1 Corinthians 7:29-31 states, “This is what I mean, brothers: the appointed time has grown very short. From now on, let those who have wives live as though they had none, and those who mourn as though they were not mourning, and those who rejoice as though they were not rejoicing, and those who buy as though they had no goods, and those who deal with the world as though they had no dealings with it. For the present form of this world is passing away.” God also started redefining my view of marriage. Just because I was no longer by my husband’s side in ministry didn’t mean my devotion and service to the Lord had to stop. The eternal needed to still reign priority. I sought ways to serve my husband more, not because I wanted to receive something from him, but because I wanted to help lift his arms while He did battle on the front lines. It was part of my service to the Lord. Instead of criticizing my husband with questions when he got home, I looked for ways to bring him a reprieve. The sobering words from Ephesians 5:22 on how wives submit to their husbands as obedience to the Lord also started transforming my heart. God graciously exposed many areas where I had been challenging my husband’s authority rather than following his leadership. My love for God had to supersede my love for my spouse. Only then could I joyfully obey His call on my life to submit fully.  I praise God for these redefining years. It allowed our relationship to start properly reflecting Christ’s loving headship of the church.

Lesson #4: Your home is your first and most important ministry, and a proving ground for future ministry.

Titus 2:3-5 says, “Older women likewise are to be reverent in behavior, not slanderers or slaves to much wine. They are to teach what is good and so train the young women to love their husbands and children, to be self-controlled, pure, working at home, kind, and submissive to their own husbands that the word of God may not be reviled.” These verses helped radically shift my mindset of who I thought I should be in this season of life. I thought because I was a pastor’s wife, I needed to be all things to all people, forgetting that this passage applies just as much to me as everyone else. My focus now is passionately raising my children, growing and walking in the fruits of the Holy Spirit, following my husband, and serving God’s bride and the community He has placed us in. The Lord gently reminds me that I am still doing ministry; I am now doing it from home. I have three precious children that He has entrusted me with for a short while. No one can love, disciple, and instruct them as their mother, and so my goal is to give them 100% of me at this time.  I cannot guide other women until I have proven to be an example of godliness in these child-rearing years. I praise God for His gifts, as I am reminded daily of my dependency on Him.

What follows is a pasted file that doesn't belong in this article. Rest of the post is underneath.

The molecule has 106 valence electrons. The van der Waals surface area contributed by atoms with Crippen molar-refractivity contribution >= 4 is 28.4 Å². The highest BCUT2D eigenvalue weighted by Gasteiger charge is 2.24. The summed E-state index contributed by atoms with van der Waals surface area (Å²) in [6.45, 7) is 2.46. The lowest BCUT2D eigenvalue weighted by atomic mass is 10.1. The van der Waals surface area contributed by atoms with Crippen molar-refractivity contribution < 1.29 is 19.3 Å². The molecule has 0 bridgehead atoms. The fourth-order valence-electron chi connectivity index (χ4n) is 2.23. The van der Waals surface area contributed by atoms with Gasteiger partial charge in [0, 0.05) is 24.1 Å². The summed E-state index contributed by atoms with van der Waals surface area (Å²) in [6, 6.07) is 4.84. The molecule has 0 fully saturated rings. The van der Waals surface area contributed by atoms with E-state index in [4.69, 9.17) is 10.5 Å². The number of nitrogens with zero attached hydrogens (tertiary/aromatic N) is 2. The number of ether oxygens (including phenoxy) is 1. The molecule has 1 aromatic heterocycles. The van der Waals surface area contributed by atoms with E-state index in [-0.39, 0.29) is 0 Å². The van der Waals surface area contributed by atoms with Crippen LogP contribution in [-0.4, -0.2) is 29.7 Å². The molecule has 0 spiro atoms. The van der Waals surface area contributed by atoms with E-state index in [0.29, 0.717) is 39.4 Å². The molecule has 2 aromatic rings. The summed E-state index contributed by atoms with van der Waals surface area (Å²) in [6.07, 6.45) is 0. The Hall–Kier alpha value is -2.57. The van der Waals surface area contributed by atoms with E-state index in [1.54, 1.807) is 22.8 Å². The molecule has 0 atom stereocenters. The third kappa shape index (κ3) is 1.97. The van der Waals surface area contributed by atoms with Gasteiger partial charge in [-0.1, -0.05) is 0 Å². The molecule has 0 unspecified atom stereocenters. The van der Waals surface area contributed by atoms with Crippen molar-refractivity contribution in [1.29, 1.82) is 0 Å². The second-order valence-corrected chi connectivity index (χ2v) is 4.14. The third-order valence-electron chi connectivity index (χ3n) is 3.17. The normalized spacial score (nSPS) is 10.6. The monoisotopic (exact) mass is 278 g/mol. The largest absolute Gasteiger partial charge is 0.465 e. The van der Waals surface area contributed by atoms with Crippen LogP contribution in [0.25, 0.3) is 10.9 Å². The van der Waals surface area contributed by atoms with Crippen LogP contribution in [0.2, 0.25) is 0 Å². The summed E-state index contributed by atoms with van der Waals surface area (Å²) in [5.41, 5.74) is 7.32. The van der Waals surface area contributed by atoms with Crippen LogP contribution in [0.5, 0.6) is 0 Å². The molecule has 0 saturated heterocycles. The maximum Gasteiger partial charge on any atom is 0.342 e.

Lesson #5: God’s expectations matter most.

1 Thessalonians 5:14-18 states, “And we urge you, brothers, admonish the idle, encourage the fainthearted, help the weak, be patient with them all. See that no one repays anyone evil for evil but always seek to do good to one another and to everyone. Rejoice always, pray without ceasing, giving thanks in all circumstances; for this is the will of God in Christ Jesus for you.” It can be challenging to live in a culture where women leaders are expected and applauded, and you don’t feel like you measure up. Each woman is made unique and has married a man who is also created uniquely. Therefore, each marriage dynamic will be unique. Tony and I take things year by year, evaluating the needs of the family and the needs of the church, which has helped us decide where I am to be serving on Sunday morning. However, that is only a small piece of the pie to what God calls me to be to my brothers and sisters, day in and day out. I am commanded to correct, encourage, and help those in my path. I am instructed to have enough margin in life that I may be patient, serve, rejoice, and pray. My past has taught me that when I strive in (and for) ministry out of worry that I am not “doing” enough, the very virtues I hope to extend such as grace, kindness, love, and mercy, quickly disappear out the window! I end up depleted and useless to everyone. But if my focus is on Christ, and I allow Him to bring the people whom I can serve, in His perfect timing, I walk away energized and rejoicing in His grace. I praise God that He graciously removed my own expectations of being a pastor’s wife and replaced them with His expectations on how to be a child of God.